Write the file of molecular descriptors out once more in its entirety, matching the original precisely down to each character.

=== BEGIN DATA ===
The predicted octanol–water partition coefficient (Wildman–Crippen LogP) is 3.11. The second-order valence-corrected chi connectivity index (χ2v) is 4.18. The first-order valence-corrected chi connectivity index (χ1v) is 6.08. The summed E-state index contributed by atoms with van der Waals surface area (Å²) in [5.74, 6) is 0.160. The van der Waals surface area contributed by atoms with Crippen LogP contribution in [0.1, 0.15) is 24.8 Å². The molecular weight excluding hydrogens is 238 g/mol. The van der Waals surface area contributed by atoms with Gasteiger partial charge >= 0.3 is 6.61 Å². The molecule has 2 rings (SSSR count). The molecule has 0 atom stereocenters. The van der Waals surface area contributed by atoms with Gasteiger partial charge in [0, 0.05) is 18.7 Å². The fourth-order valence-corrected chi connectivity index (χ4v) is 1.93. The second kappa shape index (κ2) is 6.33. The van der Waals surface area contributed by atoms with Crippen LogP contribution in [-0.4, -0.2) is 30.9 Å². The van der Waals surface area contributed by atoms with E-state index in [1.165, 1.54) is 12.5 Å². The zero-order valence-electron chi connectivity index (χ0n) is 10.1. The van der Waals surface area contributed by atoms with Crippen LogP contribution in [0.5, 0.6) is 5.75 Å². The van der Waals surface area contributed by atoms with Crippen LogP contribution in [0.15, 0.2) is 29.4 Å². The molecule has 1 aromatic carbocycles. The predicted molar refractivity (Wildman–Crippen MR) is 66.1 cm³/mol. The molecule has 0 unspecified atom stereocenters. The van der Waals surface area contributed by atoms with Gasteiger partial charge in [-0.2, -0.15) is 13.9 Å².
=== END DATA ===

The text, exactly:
The predicted octanol–water partition coefficient (Wildman–Crippen LogP) is 3.11. The second-order valence-corrected chi connectivity index (χ2v) is 4.18. The first-order valence-corrected chi connectivity index (χ1v) is 6.08. The summed E-state index contributed by atoms with van der Waals surface area (Å²) in [5.74, 6) is 0.160. The van der Waals surface area contributed by atoms with Crippen LogP contribution in [0.1, 0.15) is 24.8 Å². The molecular weight excluding hydrogens is 238 g/mol. The van der Waals surface area contributed by atoms with Gasteiger partial charge >= 0.3 is 6.61 Å². The molecule has 2 rings (SSSR count). The molecule has 0 atom stereocenters. The van der Waals surface area contributed by atoms with Gasteiger partial charge in [0, 0.05) is 18.7 Å². The fourth-order valence-corrected chi connectivity index (χ4v) is 1.93. The second kappa shape index (κ2) is 6.33. The van der Waals surface area contributed by atoms with Crippen LogP contribution in [-0.4, -0.2) is 30.9 Å². The van der Waals surface area contributed by atoms with E-state index in [1.165, 1.54) is 12.5 Å². The zero-order valence-electron chi connectivity index (χ0n) is 10.1. The van der Waals surface area contributed by atoms with Crippen LogP contribution in [0.5, 0.6) is 5.75 Å². The van der Waals surface area contributed by atoms with Crippen LogP contribution in [0.15, 0.2) is 29.4 Å². The molecule has 1 aromatic carbocycles. The predicted molar refractivity (Wildman–Crippen MR) is 66.1 cm³/mol. The molecule has 0 unspecified atom stereocenters. The van der Waals surface area contributed by atoms with Gasteiger partial charge in [-0.2, -0.15) is 13.9 Å².